Because Israel also sprinted ahead of most other countries with its initial vaccination drive and booster campaign, some believe the protection from that third shot is liable to wane earlier than elsewhere.
Around two-thirds of Israel’s population of nearly 9.5 million have received at least one dose of the vaccine, and nearly 4.3 million Israelis have received all three doses, according to the latest Health Ministry figures.
“Israel will lead the way in administering a fourth vaccine (dose) to the Israeli people,” Bennett said in a statement. “Israel’s strategy for overcoming Omicron is clear: The greater the wave, the greater the protection we will need to overcome it.”
Nonetheless, the country is facing what many expect to be a powerful onslaught of new virus cases, with Bennett on Sunday predicting that 50,000 Israelis a day could be infected at the height of the wave, which would be some five times the previous daily high. Others have predicted 10,000 to 30,000 cases a day in coming weeks.
Health Minister Nitzan Horowitz vowed Monday that a lockdown or other significant restrictions were not up for discussion, but Zarka told Kan that if hospitals are overwhelmed with thousands of seriously ill patients, a lockdown would be in order.
“When I speak about a lockdown, I don’t mean the third lockdown. I mean a tight lockdown, the first lockdown,” Zarka said, referring to the country’s initial stay-at-home orders in the spring of 2020, which were strictly enforced.
Israel recorded 6,570 new cases on Sunday and as of Monday late afternoon, another 6,474 cases had been confirmed, putting the number of active cases at over 41,000. However, only 210 patients are hospitalized, including 108 people in serious condition.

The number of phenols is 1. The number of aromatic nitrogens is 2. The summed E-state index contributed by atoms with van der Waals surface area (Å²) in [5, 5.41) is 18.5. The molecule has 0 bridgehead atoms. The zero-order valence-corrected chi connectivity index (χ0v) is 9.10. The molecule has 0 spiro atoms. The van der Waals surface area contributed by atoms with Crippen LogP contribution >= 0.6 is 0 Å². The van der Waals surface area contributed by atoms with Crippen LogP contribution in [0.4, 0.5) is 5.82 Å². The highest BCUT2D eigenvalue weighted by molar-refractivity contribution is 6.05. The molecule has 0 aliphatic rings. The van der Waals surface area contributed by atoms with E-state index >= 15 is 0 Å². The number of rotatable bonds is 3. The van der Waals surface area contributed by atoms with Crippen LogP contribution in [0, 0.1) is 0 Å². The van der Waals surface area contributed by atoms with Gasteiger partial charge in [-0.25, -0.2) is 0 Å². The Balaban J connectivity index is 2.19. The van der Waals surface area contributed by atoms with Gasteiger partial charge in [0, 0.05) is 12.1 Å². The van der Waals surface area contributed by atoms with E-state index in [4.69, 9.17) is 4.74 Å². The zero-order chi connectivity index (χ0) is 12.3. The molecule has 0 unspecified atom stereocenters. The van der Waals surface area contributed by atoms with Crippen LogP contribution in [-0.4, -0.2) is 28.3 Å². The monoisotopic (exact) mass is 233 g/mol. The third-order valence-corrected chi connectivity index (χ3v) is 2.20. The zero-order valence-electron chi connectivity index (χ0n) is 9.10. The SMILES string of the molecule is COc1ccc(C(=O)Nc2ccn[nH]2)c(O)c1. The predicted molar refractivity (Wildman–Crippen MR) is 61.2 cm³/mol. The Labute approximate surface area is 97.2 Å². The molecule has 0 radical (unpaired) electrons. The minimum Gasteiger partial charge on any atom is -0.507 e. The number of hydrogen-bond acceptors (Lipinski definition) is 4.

Rather than tighten restrictions, the government has moved to loosen many of them under pressure from shop owners and others.
According to Channel 12 news, the government is considering doing away with the Green Pass system, which gave vaccinated individuals greater freedom of movement, due to data showing that being vaccinated does not offer the same level of protection against catching or spreading the Omicron variant.
However, Horowitz backed the program, telling Channel 12 news it “plays an important role.” Cars line up at a drive-through COVID-19 testing center in Tel Aviv, on January 3, 2022. (Avshalom Sassoni/ Flash90)
The government is also considering changes to its testing regime, given complaints of extremely long wait times for tests. Among ideas under consideration are allowing vaccinated individuals to test themselves at home, using antigen rapid tests. Officials may also restrict the more reliable PCR tests for only individuals who are older, have preexisting conditions or are unvaccinated.
According to Horowitz, Israel performed a record 300,000 tests on Monday. He said that as soon as at-home tests are okayed, lines will disappear.
Shuki Shamir, a former Health Ministry director, said the switch to home antigen tests was unavoidable.
“We need to move over to antigen tests, you can distribute rapid checks to every home in Israel,” he told Army Radio. “True, they are not as accurate as PCR tests, but we need to know the most we can with the tools we have.”